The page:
TYPES OF SNOWBOARD BOOT CLOSURES
There are four main types of snowboard boot closure systems, each with their own pros and cons. We’ve got traditional lacing, speed lacing, boa systems & hybrid combinations. All adult boots come with a removable liner. The liners have a system to tighten with a type of draw cord and sometimes velcro to help keep the liner snug and in the correct position. Like most gear, the decision to choose laces over BOA is based on comfort, personal preference and budget.
Traditional laced boots have a liner with a tightening system and regular ol’ laces on the outer boot much like a hockey skate. These tend to be more budget friendly and replacing the laces is easy when they wear out. If a lace were to snap at the top of a run, you could easily tie the two pieces together and continue on with your day.
Another pro to traditional laces is that you can customize exactly where you want them snug. This means you can also keep them looser in spots you notice pressure points. The downside is that it can be a challenge to get them tight enough and they may loosen over the course of the day.
The BOA System uses a patented dial that turns to tighten a heavy duty cord-- you press the BOA dial to lock the cord in and turn until you reach your desired fit. To take them off you pull the BOA out to release the cord. BOA Laces are the easiest system to get nice & tight with minimal effort. Some boots come with a singular BOA dial and others come with a dual BOA tightening system for more customizability. BOA boots are easy to adjust with mitts on in cold conditions & should remain secure all day. This is the fastest system of all for getting in & out of your boots.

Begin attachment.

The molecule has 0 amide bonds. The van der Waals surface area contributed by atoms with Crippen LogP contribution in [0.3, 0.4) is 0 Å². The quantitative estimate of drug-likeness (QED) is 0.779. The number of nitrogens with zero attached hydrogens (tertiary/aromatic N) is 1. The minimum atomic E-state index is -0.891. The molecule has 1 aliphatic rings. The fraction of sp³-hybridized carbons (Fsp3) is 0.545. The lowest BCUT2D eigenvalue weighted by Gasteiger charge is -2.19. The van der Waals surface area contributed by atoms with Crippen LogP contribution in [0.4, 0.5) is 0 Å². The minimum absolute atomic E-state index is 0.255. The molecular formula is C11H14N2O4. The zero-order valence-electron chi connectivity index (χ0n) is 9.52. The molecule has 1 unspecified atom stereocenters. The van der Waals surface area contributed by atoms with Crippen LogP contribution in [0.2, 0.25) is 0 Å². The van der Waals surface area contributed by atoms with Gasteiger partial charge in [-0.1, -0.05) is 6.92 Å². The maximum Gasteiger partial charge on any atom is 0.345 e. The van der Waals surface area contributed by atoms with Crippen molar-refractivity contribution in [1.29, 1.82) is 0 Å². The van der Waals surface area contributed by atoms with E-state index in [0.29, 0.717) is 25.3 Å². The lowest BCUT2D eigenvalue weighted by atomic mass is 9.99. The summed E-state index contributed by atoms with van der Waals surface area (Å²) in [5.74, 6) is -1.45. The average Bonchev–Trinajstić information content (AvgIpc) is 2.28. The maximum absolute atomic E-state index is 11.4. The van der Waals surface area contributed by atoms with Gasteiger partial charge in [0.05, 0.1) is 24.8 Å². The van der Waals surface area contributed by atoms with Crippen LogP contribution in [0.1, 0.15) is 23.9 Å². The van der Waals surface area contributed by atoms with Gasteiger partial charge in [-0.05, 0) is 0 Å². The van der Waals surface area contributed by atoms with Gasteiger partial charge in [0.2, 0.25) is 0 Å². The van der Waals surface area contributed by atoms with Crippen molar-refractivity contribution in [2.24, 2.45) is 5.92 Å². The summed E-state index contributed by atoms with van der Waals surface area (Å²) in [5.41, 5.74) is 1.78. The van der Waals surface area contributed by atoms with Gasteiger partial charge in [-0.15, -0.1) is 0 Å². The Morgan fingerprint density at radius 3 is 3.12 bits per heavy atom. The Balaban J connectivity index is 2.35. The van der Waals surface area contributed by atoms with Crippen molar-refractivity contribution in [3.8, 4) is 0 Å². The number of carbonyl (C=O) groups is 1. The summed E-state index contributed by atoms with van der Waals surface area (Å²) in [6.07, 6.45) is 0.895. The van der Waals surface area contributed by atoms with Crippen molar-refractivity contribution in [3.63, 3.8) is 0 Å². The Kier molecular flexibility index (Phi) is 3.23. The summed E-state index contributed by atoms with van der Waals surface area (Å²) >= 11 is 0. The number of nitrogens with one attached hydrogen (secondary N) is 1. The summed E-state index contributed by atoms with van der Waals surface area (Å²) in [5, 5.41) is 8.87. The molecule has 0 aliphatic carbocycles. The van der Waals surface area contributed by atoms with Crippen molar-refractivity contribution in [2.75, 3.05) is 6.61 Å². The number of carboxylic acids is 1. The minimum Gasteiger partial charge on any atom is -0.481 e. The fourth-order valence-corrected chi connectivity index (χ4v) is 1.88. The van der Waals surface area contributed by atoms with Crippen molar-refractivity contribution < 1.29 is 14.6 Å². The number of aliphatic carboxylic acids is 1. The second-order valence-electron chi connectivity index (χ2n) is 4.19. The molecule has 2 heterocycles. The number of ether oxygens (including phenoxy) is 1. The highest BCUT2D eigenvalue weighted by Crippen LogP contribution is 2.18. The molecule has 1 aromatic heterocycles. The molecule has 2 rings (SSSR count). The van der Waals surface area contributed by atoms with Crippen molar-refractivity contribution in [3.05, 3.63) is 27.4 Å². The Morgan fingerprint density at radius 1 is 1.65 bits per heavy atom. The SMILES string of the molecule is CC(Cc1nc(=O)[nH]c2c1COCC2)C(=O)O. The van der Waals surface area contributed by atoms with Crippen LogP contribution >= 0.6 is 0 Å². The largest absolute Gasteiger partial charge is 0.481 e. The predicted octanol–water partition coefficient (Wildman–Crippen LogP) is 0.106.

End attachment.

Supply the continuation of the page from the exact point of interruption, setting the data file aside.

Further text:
A downfall of this lacing system can be pressure points from the cord. If your BOA system fails there is no quick fix on the mountain, unlike laces or speed laces that you can tie together in a pinch. Luckily, most resorts have BOA replacement parts in their pro shop & can help you swap it out.
Some boots utilize a combination of BOA & laces. A hybrid boot like this will have a BOA to lock your heel down with laces on top so you can customize where you want additional snugness. Some boots, like the Infuse & Luna Ventana Pro from Vans, have a velcro upper strap to tighten the boot at the calf for maximum response. The Vans One and Done, Infuse & Verse models also come with a pair of tongue stiffeners for each boot so you can tune the flex. Slide them both in for maximum support, use just one to provide either increased lateral or medial response or leave them out for a softer-flexing boot. As boots soften up over the course of a season, you can add the tongue stiffeners back in to extend the life of your boots.
Speed Lace boots uses a cord system that attaches to a small handle that you pull to tighten and lock into place securely. These are quick, lightweight and easy to adjust throughout the day if needed. Like traditional lacing, speed lace boots can be a challenge to get super tight and may loosen up throughout the day, however they are quicker to get on and off. This lace system is slowly being replaced by BOA. As you can see above, the Burton Ions have a combination of Speed Lace & BOA.
Extra Tips on Boots
Be mindful of resting your snowboard on your foot when you’re riding the chair lift. The sharp edges of your snowboard can easily slice right through whatever lacing system you have on your boot. This could be a huge pain if you end up having to wait on a repair.
Having a hard time breaking in new boots? Most liners are heat moldable. This process takes about 30 minutes and can be done at the shop. Heat molding accelerates the break-in time and increases the out of the box comfort of your boot. If it isn't the right time to upgrade, you can boost the comfort of your current boots with new comfy insoles from Vans or Remind. A little additional heel cushion and arch support can work wonders for your feet.
Still have questions on snowboard boots? Head into the Banff shop to find out what's best for you & try some on. We'd love to get you into a new pair.